It’s important to keep in mind that Peter has this Hail the Conquering Hero mindset about the Messiah.  And he’s not alone . . . everyone did.  God’s Messiah was supposed to be a great military leader, riding victorious over God’s enemies, because the only way to beat military strength is through greater military strength.  That’s how the world works.  Remember President Reagan’s slogan of Peace through Strength?  The Roman Emperor Hadrian—who was born around the time Mark’s gospel was written—said, “Peace through strength or, failing that, peace through threat.”  To bring peace, God’s Messiah would need to be a powerful warrior in order to overcome a powerful oppressor, called Rome.

But Jesus says, “Those who want to save their life will lose it, and those who lose their life for my sake . . . will save it.”  This is not how we think.  You save something by losing it?  You lose something by saving it?  This makes no sense to us.  If you want to win, you have to be strong.  That’s how winning works!

We want to stand strong for God.  Stand up for God.  Be the Christian nation that conquers for God.  We want to be the championship 2016 Cavaliers, not the 2017 one-win Browns.  We want to be winners, but God comes to us in our losses.  We want God to see us standing strong; but we need God in our weakness and pain.  The idea that Jesus prevents suffering is a lie.  (We have all suffered plenty in our lives.)  And the idea that Jesus causes suffering is also a lie.  (Jesus spends all his time healing people, and feeding people, and helping people, not hurting them.)  But those are two lies that are hard to shake.  The earliest Christians were tortured and killed.  But in our modern understanding of Christianity, we like to believe that Jesus will keep us safe.  Yet we know that’s not true.  Jesus does not save us from suffering.  Jesus saves us in our suffering.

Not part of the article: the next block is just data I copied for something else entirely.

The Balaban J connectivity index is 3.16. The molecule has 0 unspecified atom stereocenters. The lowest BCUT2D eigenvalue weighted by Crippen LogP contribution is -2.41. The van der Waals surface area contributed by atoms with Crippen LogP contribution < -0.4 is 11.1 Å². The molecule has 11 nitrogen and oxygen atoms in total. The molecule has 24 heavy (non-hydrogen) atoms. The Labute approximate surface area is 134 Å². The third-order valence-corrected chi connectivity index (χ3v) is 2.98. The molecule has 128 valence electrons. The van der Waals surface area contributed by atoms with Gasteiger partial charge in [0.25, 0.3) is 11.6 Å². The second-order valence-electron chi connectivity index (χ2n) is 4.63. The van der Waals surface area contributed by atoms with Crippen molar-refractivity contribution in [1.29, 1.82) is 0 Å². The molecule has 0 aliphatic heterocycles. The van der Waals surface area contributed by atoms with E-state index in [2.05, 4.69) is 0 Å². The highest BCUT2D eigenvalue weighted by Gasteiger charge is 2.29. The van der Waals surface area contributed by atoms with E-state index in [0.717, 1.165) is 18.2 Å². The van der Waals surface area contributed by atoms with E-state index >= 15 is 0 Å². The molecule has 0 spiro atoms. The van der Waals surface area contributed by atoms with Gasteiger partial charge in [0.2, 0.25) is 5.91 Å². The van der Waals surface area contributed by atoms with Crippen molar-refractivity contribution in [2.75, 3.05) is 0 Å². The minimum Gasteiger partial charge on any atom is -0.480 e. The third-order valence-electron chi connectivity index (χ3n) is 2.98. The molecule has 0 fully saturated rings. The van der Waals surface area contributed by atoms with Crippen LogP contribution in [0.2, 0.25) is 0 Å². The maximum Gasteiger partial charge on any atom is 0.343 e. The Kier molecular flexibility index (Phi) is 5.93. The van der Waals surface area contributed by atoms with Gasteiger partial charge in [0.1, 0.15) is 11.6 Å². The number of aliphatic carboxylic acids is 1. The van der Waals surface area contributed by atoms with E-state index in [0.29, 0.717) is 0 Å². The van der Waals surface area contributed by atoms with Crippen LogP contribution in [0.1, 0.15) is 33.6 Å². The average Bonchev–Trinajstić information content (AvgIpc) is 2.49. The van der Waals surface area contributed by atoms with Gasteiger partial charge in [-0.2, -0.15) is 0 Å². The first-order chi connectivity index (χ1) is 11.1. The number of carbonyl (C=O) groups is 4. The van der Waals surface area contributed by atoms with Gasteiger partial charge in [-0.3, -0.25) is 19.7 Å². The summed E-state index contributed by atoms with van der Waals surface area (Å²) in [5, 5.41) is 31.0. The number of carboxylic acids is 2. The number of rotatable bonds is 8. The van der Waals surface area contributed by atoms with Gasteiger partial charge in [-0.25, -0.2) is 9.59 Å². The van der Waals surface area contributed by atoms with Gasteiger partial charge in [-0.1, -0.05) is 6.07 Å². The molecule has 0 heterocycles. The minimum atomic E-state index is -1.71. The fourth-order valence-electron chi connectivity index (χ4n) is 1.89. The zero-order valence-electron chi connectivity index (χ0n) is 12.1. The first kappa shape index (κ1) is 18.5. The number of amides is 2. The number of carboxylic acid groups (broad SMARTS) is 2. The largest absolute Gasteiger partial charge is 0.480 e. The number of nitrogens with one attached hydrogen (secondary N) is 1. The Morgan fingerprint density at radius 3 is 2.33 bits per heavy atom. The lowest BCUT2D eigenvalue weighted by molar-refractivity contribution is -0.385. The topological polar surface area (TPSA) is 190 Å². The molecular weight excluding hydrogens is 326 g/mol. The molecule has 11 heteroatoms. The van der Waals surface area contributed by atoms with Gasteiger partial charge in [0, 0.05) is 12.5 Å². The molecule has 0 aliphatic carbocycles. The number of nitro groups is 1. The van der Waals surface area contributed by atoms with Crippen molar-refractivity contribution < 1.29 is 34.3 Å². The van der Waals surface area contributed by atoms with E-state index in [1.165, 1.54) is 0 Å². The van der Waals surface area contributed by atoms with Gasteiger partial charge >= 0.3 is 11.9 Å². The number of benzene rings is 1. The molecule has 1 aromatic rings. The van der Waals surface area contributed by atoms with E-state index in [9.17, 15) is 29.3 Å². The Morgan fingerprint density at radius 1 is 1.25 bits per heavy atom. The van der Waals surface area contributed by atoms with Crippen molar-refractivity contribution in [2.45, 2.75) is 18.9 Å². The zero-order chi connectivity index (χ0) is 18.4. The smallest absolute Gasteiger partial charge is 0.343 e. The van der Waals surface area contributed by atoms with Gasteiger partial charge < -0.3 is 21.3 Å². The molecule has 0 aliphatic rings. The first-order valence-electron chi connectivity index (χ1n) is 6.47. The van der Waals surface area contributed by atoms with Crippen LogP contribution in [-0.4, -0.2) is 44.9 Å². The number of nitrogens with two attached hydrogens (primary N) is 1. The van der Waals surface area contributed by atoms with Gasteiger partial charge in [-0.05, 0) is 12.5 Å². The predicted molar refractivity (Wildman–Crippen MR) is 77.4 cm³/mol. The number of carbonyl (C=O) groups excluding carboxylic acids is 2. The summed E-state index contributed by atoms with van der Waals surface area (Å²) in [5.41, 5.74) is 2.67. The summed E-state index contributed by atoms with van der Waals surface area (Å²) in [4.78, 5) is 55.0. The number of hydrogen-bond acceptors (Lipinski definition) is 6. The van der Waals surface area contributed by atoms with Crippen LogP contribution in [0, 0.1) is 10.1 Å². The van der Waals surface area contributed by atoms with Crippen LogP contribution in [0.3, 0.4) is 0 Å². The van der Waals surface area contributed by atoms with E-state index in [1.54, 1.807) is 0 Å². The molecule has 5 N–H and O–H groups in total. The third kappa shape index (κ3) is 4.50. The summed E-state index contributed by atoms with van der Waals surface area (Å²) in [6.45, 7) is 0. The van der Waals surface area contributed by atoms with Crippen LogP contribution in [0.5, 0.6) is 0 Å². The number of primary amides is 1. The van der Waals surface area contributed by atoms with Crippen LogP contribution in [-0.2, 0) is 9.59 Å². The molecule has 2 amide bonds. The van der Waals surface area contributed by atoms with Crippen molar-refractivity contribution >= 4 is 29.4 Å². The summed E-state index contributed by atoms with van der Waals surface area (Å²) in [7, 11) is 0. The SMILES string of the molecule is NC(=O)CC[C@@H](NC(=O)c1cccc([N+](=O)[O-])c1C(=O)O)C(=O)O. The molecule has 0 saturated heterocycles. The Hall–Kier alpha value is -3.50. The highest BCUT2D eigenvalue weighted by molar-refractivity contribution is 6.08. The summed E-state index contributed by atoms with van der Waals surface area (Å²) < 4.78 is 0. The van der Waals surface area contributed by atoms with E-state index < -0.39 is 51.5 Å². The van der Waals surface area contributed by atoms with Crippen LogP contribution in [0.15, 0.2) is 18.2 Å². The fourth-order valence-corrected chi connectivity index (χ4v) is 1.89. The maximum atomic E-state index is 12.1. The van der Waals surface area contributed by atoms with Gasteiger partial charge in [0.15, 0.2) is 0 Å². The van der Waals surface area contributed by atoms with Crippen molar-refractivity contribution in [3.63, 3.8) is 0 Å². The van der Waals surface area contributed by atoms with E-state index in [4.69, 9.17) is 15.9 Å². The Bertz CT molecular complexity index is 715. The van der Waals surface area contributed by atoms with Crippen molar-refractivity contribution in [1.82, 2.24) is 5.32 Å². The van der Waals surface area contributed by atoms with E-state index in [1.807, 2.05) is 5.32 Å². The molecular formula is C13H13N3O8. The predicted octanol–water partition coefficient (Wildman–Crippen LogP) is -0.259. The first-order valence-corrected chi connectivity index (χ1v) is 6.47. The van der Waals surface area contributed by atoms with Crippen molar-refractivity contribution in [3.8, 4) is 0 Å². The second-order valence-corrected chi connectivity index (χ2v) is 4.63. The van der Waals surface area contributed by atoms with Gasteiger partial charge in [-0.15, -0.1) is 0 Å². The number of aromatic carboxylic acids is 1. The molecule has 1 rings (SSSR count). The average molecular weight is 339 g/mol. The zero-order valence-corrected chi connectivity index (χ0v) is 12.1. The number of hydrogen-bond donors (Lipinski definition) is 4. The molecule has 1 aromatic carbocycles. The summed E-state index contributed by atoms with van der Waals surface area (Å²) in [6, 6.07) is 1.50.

So, Jesus says, “Those who want to save their life will lose it, and those who lose their life for my sake . . . will save it.”  This is radical to Peter.  And it is even more radical to us.  Every message we hear is the opposite of this:  Get more, hold tighter, secure the border, protect what’s ours, take from the losers and give to those who have plenty.  The idea of laying down our life for others is radical, foolish, stupid, and even rebuke-able.

We think that more will make us happy.  Jesus says less will.  We say strength gives life.  Jesus says weakness does.  A world where you win by surrender, and gain by giving away?!?  Who wants THAT world?

Jesus does.